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What are Pressure Switches?

Malcolm Tatum
Updated May 17, 2024
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A pressure switch is a mechanism that is designed to initiate an electrical connection when a certain amount of pressure is placed on it. There are many different types of such switches, although all can be classified under two specific categories: pneumatic and hydraulic. Switches of this kind are used in pools, various types of appliances, machinery in factories, and a number of other applications.

Pneumatic pressure switches are helpful in the proper charging of different types of batteries; in particular, designs that use a combination of nickel and some other metal. Essentially, the switch helps to regulate the rate of charge, preventing the battery from receiving too much current. This is an example of a switch that functions based on rising pressure, since it will activate in order to begin the charging process, but will also stop when the pressure reaches a certain level.

Another application of a pneumatic switch has to do with regulating the function of a gas compressor. In this application, the pressure serves as the means of determining when to shut off the flow of electricity into the compressor, thus preventing an overload situation. From this perspective, it can be thought of as a safety measure.

Hydraulic pressure switches are used in a variety of ways, and ones found on cars and trucks are a classic example. This type of switch causes a warning light to come on if the oil pressure drops to a level that is likely to cause problems for the engine. Those built into the brake system activate the brake lights when the pressure rises due to the driver depressing the brake pedal and increasing the pressure found in the hydraulic brake pipes. Other switches throughout various components, including air filtration and conditioning systems, also activate and shut down according to the presence of various levels of pressure.

These switches can also be found in pool systems that help to regulate the temperature of the water. They make it possible to enjoy heated pools in winter months while also enjoying a pleasant temperature even in during the height of the summer season. While the switches come in a variety of sizes and designs, they all serve the useful purpose of making it possible to control the level of pressure within a given device, making it safer to operate the device without fear of any type of malfunction.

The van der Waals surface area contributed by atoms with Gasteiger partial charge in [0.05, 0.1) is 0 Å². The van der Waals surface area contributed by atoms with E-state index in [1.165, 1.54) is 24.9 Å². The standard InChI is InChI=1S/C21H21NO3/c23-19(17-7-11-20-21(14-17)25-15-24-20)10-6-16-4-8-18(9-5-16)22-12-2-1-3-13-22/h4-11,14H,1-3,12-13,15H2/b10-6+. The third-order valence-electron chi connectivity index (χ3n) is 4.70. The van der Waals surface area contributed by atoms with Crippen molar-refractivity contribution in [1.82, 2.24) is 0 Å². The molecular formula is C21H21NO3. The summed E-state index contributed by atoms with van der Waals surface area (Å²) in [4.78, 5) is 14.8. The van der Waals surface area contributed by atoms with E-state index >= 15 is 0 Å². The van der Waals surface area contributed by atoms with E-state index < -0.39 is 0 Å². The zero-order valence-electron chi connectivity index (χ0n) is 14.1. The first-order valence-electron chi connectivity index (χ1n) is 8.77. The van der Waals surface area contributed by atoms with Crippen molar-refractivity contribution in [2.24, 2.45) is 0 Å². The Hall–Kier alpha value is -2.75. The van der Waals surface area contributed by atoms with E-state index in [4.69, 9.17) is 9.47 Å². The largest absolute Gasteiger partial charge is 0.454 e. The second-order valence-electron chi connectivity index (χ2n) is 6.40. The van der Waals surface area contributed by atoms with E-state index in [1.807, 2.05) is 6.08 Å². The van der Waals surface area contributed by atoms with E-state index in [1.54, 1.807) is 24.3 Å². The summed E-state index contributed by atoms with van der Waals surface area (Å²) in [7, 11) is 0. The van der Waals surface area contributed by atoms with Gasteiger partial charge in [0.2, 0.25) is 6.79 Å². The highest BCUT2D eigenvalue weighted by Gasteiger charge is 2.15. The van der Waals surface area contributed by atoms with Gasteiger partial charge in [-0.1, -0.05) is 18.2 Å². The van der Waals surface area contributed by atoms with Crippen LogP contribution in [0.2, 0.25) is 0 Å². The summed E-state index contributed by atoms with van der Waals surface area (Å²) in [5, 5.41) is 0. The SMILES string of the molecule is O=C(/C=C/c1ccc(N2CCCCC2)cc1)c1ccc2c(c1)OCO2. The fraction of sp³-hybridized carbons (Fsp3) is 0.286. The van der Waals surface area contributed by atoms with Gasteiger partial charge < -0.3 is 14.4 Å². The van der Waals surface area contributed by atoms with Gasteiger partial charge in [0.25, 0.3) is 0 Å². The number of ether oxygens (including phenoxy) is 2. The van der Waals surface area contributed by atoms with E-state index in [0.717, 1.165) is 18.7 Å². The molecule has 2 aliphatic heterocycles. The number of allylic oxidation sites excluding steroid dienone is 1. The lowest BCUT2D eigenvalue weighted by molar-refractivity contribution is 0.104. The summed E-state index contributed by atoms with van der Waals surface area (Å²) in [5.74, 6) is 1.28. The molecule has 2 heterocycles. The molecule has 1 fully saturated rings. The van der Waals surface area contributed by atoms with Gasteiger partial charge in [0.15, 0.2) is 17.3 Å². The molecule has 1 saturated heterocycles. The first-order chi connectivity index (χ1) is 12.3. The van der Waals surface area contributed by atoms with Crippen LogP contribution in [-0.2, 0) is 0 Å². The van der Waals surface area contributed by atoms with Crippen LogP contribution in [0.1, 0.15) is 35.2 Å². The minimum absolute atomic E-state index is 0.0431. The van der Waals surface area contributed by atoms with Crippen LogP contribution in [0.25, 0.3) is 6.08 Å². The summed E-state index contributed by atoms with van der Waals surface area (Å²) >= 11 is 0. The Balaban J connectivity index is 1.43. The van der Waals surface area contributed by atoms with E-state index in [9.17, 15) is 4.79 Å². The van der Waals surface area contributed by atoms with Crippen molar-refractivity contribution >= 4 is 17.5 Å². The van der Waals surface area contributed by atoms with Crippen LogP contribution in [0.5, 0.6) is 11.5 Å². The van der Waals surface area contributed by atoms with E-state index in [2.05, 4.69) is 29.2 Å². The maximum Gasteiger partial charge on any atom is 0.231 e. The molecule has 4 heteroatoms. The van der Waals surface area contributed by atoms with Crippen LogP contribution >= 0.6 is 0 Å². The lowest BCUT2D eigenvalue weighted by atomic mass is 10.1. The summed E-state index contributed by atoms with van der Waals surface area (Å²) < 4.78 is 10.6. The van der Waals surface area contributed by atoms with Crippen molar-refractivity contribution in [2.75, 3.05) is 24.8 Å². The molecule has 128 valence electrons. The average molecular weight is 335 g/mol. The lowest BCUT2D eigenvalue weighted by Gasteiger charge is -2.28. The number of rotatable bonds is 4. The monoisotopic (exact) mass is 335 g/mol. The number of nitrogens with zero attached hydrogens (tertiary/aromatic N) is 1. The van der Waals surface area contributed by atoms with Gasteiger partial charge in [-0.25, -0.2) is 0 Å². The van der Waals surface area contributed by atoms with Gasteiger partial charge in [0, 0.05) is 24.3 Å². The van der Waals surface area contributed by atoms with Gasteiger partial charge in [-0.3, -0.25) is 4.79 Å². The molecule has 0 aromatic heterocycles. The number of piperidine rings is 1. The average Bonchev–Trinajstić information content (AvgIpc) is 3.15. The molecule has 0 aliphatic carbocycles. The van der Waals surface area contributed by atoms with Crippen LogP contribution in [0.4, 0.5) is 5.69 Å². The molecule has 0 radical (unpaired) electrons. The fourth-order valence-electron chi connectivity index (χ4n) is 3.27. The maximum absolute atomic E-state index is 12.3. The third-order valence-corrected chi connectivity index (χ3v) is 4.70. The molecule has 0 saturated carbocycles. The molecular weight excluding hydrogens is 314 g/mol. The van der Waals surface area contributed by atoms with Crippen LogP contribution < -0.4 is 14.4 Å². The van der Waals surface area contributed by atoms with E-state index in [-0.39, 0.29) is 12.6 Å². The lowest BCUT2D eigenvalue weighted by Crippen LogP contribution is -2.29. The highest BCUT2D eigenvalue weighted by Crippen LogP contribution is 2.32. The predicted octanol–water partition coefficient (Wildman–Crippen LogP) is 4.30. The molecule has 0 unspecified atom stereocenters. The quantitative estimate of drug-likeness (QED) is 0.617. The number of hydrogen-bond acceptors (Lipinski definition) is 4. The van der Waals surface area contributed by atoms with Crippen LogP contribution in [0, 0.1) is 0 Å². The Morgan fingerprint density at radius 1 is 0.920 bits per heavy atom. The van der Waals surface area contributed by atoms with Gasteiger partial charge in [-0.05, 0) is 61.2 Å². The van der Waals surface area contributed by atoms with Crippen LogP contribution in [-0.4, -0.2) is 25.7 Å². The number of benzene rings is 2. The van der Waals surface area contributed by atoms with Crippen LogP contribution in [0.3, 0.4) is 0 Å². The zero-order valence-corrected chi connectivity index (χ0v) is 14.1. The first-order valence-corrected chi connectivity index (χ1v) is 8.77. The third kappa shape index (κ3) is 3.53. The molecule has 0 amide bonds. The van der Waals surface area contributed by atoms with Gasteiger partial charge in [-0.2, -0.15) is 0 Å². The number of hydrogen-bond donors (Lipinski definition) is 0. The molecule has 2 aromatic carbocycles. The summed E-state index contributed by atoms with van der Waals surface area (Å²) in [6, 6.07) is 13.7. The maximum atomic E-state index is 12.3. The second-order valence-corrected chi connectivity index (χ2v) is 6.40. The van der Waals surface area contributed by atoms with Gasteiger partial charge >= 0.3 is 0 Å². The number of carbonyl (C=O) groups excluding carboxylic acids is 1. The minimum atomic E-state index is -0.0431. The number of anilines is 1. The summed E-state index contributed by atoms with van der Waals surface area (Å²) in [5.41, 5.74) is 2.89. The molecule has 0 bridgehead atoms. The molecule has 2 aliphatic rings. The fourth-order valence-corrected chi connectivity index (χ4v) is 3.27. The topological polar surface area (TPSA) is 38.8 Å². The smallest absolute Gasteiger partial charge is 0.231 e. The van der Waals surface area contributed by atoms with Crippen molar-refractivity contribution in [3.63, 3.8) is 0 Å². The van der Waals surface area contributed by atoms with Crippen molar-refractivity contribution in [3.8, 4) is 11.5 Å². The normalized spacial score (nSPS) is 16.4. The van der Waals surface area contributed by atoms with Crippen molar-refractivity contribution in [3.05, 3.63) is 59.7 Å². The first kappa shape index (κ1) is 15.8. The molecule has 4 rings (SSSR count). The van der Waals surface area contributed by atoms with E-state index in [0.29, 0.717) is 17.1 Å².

About Mechanics is dedicated to providing accurate and trustworthy information. We carefully select reputable sources and employ a rigorous fact-checking process to maintain the highest standards. To learn more about our commitment to accuracy, read our editorial process.
Malcolm Tatum
By Malcolm Tatum
Malcolm Tatum, a former teleconferencing industry professional, followed his passion for trivia, research, and writing to become a full-time freelance writer. He has contributed articles to a variety of print and online publications, including About Mechanics, and his work has also been featured in poetry collections, devotional anthologies, and newspapers. When not writing, Malcolm enjoys collecting vinyl records, following minor league baseball, and cycling.
Discussion Comments
By giddion — On Aug 14, 2012

My husband recently told me that I'm not applying pressure correctly to the brakes in my car. He was following behind me in his truck, and he said that every time I slowed down, my lights were flashing on and off rapidly.

He told me that I am probably hesitating a bit with my foot or starting to slow down too soon. He thinks I should wait until I'm really close to my turn to put pressure on the brakes, because then, the lights would turn fully red like they are supposed to.

I just don't want to wind up ramming someone from behind because I didn't slow down soon enough. Now, I am paranoid about what the people behind me are seeing and whether or not I have fully activated the pressure switch.

Malcolm Tatum
Malcolm Tatum
Malcolm Tatum, a former teleconferencing industry professional, followed his passion for trivia, research, and writing...
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